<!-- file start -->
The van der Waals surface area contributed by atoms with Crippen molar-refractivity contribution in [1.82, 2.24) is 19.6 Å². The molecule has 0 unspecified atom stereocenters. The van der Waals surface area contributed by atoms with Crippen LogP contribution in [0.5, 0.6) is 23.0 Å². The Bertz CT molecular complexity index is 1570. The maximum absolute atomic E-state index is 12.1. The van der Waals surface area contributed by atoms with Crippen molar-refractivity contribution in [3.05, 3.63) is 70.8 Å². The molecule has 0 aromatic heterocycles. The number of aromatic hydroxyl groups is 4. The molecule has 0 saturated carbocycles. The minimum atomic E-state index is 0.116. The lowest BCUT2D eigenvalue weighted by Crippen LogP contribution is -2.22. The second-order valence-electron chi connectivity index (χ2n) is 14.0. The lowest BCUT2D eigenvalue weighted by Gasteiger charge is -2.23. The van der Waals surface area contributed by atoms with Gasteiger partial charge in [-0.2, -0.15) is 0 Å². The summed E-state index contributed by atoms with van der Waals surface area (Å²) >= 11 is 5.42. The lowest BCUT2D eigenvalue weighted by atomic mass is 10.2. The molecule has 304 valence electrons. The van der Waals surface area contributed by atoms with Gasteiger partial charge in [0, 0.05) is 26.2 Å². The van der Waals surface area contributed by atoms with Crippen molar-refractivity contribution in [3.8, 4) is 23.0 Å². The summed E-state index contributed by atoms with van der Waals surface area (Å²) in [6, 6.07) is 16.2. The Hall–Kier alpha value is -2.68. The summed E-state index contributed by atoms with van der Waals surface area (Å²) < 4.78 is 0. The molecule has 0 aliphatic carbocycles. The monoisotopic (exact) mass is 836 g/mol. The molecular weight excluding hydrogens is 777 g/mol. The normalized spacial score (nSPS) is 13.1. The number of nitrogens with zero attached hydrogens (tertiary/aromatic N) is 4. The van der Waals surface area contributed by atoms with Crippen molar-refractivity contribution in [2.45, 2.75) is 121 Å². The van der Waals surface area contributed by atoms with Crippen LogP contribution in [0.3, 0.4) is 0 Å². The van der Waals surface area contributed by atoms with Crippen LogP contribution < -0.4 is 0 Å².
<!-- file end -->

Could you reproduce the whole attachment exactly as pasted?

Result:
The van der Waals surface area contributed by atoms with Crippen molar-refractivity contribution in [1.82, 2.24) is 19.6 Å². The molecule has 0 unspecified atom stereocenters. The van der Waals surface area contributed by atoms with Crippen LogP contribution in [0.5, 0.6) is 23.0 Å². The Bertz CT molecular complexity index is 1570. The maximum absolute atomic E-state index is 12.1. The van der Waals surface area contributed by atoms with Crippen molar-refractivity contribution in [3.05, 3.63) is 70.8 Å². The molecule has 0 aromatic heterocycles. The number of aromatic hydroxyl groups is 4. The molecule has 0 saturated carbocycles. The minimum atomic E-state index is 0.116. The lowest BCUT2D eigenvalue weighted by Crippen LogP contribution is -2.22. The second-order valence-electron chi connectivity index (χ2n) is 14.0. The lowest BCUT2D eigenvalue weighted by Gasteiger charge is -2.23. The van der Waals surface area contributed by atoms with Gasteiger partial charge in [-0.2, -0.15) is 0 Å². The summed E-state index contributed by atoms with van der Waals surface area (Å²) >= 11 is 5.42. The lowest BCUT2D eigenvalue weighted by atomic mass is 10.2. The molecule has 304 valence electrons. The van der Waals surface area contributed by atoms with Gasteiger partial charge in [0, 0.05) is 26.2 Å². The van der Waals surface area contributed by atoms with Crippen molar-refractivity contribution in [3.8, 4) is 23.0 Å². The summed E-state index contributed by atoms with van der Waals surface area (Å²) in [6, 6.07) is 16.2. The Hall–Kier alpha value is -2.68. The summed E-state index contributed by atoms with van der Waals surface area (Å²) < 4.78 is 0. The molecule has 0 aliphatic carbocycles. The monoisotopic (exact) mass is 836 g/mol. The molecular weight excluding hydrogens is 777 g/mol. The normalized spacial score (nSPS) is 13.1. The number of nitrogens with zero attached hydrogens (tertiary/aromatic N) is 4. The van der Waals surface area contributed by atoms with Crippen molar-refractivity contribution in [2.45, 2.75) is 121 Å². The van der Waals surface area contributed by atoms with Crippen LogP contribution in [0.3, 0.4) is 0 Å². The van der Waals surface area contributed by atoms with Crippen LogP contribution < -0.4 is 0 Å².